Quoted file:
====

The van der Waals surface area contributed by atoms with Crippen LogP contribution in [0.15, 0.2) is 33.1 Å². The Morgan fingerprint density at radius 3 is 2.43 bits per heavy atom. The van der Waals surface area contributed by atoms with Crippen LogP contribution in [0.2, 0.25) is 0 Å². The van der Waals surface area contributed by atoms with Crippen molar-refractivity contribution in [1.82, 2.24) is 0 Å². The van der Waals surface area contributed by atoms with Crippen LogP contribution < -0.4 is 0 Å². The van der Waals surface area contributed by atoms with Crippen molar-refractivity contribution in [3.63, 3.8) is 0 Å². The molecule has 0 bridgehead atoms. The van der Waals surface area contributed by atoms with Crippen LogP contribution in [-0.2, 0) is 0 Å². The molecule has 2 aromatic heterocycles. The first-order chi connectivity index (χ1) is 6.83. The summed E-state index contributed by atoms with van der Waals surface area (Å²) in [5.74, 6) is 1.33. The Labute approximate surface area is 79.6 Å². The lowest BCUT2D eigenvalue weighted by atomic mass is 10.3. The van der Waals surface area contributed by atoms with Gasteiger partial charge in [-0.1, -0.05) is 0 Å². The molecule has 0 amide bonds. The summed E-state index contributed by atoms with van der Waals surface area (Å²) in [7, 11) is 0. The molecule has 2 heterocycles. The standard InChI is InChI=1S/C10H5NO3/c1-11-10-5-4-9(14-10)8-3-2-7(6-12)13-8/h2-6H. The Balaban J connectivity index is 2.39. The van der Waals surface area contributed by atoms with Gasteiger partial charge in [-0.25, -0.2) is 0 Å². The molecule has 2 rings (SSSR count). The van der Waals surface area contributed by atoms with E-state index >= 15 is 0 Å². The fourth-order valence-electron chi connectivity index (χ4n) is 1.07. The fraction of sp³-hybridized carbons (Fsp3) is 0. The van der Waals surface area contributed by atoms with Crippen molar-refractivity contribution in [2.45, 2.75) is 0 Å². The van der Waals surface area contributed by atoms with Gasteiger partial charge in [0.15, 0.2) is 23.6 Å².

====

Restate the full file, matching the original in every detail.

The van der Waals surface area contributed by atoms with Crippen LogP contribution in [0.15, 0.2) is 33.1 Å². The Morgan fingerprint density at radius 3 is 2.43 bits per heavy atom. The van der Waals surface area contributed by atoms with Crippen LogP contribution in [0.2, 0.25) is 0 Å². The van der Waals surface area contributed by atoms with Crippen molar-refractivity contribution in [1.82, 2.24) is 0 Å². The van der Waals surface area contributed by atoms with Crippen LogP contribution < -0.4 is 0 Å². The van der Waals surface area contributed by atoms with Crippen molar-refractivity contribution in [3.63, 3.8) is 0 Å². The molecule has 0 bridgehead atoms. The van der Waals surface area contributed by atoms with Crippen LogP contribution in [-0.2, 0) is 0 Å². The molecule has 2 aromatic heterocycles. The first-order chi connectivity index (χ1) is 6.83. The summed E-state index contributed by atoms with van der Waals surface area (Å²) in [5.74, 6) is 1.33. The Labute approximate surface area is 79.6 Å². The lowest BCUT2D eigenvalue weighted by atomic mass is 10.3. The van der Waals surface area contributed by atoms with Gasteiger partial charge in [-0.1, -0.05) is 0 Å². The molecule has 0 amide bonds. The summed E-state index contributed by atoms with van der Waals surface area (Å²) in [7, 11) is 0. The molecule has 2 heterocycles. The standard InChI is InChI=1S/C10H5NO3/c1-11-10-5-4-9(14-10)8-3-2-7(6-12)13-8/h2-6H. The Balaban J connectivity index is 2.39. The van der Waals surface area contributed by atoms with Gasteiger partial charge in [-0.25, -0.2) is 0 Å². The molecule has 2 rings (SSSR count). The van der Waals surface area contributed by atoms with E-state index >= 15 is 0 Å². The fourth-order valence-electron chi connectivity index (χ4n) is 1.07. The fraction of sp³-hybridized carbons (Fsp3) is 0. The van der Waals surface area contributed by atoms with Crippen molar-refractivity contribution in [2.45, 2.75) is 0 Å². The van der Waals surface area contributed by atoms with Gasteiger partial charge in [0.15, 0.2) is 23.6 Å².